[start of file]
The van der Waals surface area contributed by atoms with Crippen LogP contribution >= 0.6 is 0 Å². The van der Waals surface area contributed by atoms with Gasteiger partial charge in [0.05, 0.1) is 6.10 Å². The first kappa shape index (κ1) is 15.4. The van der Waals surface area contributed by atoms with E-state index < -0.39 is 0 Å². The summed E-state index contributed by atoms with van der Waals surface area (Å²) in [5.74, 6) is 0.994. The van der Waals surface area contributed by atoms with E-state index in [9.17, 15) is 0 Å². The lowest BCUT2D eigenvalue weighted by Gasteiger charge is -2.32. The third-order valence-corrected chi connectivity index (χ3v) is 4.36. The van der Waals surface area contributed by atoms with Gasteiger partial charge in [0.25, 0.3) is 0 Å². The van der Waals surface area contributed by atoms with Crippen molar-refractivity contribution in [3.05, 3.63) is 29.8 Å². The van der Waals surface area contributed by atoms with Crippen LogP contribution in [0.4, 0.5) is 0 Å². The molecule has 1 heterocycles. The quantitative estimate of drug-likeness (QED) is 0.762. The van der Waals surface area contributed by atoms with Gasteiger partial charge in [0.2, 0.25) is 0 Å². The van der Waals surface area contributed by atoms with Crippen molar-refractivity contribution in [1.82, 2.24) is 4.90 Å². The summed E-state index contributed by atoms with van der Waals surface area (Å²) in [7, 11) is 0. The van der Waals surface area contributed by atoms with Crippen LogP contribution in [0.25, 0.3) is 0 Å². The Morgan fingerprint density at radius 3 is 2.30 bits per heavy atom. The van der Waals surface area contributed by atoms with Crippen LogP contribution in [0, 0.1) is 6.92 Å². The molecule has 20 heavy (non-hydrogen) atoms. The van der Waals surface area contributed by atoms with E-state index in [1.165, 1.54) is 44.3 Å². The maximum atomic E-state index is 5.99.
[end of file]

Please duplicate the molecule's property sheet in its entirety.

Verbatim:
The van der Waals surface area contributed by atoms with Crippen LogP contribution >= 0.6 is 0 Å². The van der Waals surface area contributed by atoms with Gasteiger partial charge in [0.05, 0.1) is 6.10 Å². The first kappa shape index (κ1) is 15.4. The van der Waals surface area contributed by atoms with E-state index < -0.39 is 0 Å². The summed E-state index contributed by atoms with van der Waals surface area (Å²) in [5.74, 6) is 0.994. The van der Waals surface area contributed by atoms with E-state index in [9.17, 15) is 0 Å². The lowest BCUT2D eigenvalue weighted by Gasteiger charge is -2.32. The third-order valence-corrected chi connectivity index (χ3v) is 4.36. The van der Waals surface area contributed by atoms with Gasteiger partial charge in [0.25, 0.3) is 0 Å². The van der Waals surface area contributed by atoms with Crippen molar-refractivity contribution in [3.05, 3.63) is 29.8 Å². The van der Waals surface area contributed by atoms with Crippen LogP contribution in [0.4, 0.5) is 0 Å². The molecule has 1 heterocycles. The quantitative estimate of drug-likeness (QED) is 0.762. The van der Waals surface area contributed by atoms with Gasteiger partial charge in [0.2, 0.25) is 0 Å². The van der Waals surface area contributed by atoms with Crippen molar-refractivity contribution in [1.82, 2.24) is 4.90 Å². The summed E-state index contributed by atoms with van der Waals surface area (Å²) in [7, 11) is 0. The van der Waals surface area contributed by atoms with Crippen LogP contribution in [0.25, 0.3) is 0 Å². The Morgan fingerprint density at radius 3 is 2.30 bits per heavy atom. The van der Waals surface area contributed by atoms with Crippen LogP contribution in [0, 0.1) is 6.92 Å². The molecule has 20 heavy (non-hydrogen) atoms. The van der Waals surface area contributed by atoms with E-state index in [1.165, 1.54) is 44.3 Å². The maximum atomic E-state index is 5.99.